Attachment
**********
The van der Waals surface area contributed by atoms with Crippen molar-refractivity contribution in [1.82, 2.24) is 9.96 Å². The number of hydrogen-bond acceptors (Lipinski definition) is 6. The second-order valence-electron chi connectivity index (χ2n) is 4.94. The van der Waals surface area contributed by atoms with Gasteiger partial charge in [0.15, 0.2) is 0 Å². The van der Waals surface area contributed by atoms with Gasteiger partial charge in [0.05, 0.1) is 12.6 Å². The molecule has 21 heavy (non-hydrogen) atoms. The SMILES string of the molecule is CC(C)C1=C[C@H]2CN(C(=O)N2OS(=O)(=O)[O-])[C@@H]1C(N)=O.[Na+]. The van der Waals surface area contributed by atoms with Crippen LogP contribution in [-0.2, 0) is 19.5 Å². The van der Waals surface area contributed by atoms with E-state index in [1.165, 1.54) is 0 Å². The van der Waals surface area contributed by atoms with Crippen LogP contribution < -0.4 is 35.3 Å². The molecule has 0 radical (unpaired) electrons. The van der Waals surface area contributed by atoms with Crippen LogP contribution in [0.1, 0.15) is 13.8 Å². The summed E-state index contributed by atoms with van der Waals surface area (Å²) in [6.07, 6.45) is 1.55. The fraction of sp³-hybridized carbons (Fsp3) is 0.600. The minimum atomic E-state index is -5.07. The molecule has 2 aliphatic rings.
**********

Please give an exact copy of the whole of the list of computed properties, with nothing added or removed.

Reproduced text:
The van der Waals surface area contributed by atoms with Crippen molar-refractivity contribution in [1.82, 2.24) is 9.96 Å². The number of hydrogen-bond acceptors (Lipinski definition) is 6. The second-order valence-electron chi connectivity index (χ2n) is 4.94. The van der Waals surface area contributed by atoms with Gasteiger partial charge in [0.15, 0.2) is 0 Å². The van der Waals surface area contributed by atoms with Gasteiger partial charge in [0.05, 0.1) is 12.6 Å². The molecule has 21 heavy (non-hydrogen) atoms. The SMILES string of the molecule is CC(C)C1=C[C@H]2CN(C(=O)N2OS(=O)(=O)[O-])[C@@H]1C(N)=O.[Na+]. The van der Waals surface area contributed by atoms with Crippen LogP contribution in [-0.2, 0) is 19.5 Å². The van der Waals surface area contributed by atoms with E-state index in [1.165, 1.54) is 0 Å². The van der Waals surface area contributed by atoms with Crippen LogP contribution < -0.4 is 35.3 Å². The molecule has 0 radical (unpaired) electrons. The van der Waals surface area contributed by atoms with Crippen LogP contribution in [0.1, 0.15) is 13.8 Å². The summed E-state index contributed by atoms with van der Waals surface area (Å²) in [6.07, 6.45) is 1.55. The fraction of sp³-hybridized carbons (Fsp3) is 0.600. The minimum atomic E-state index is -5.07. The molecule has 2 aliphatic rings.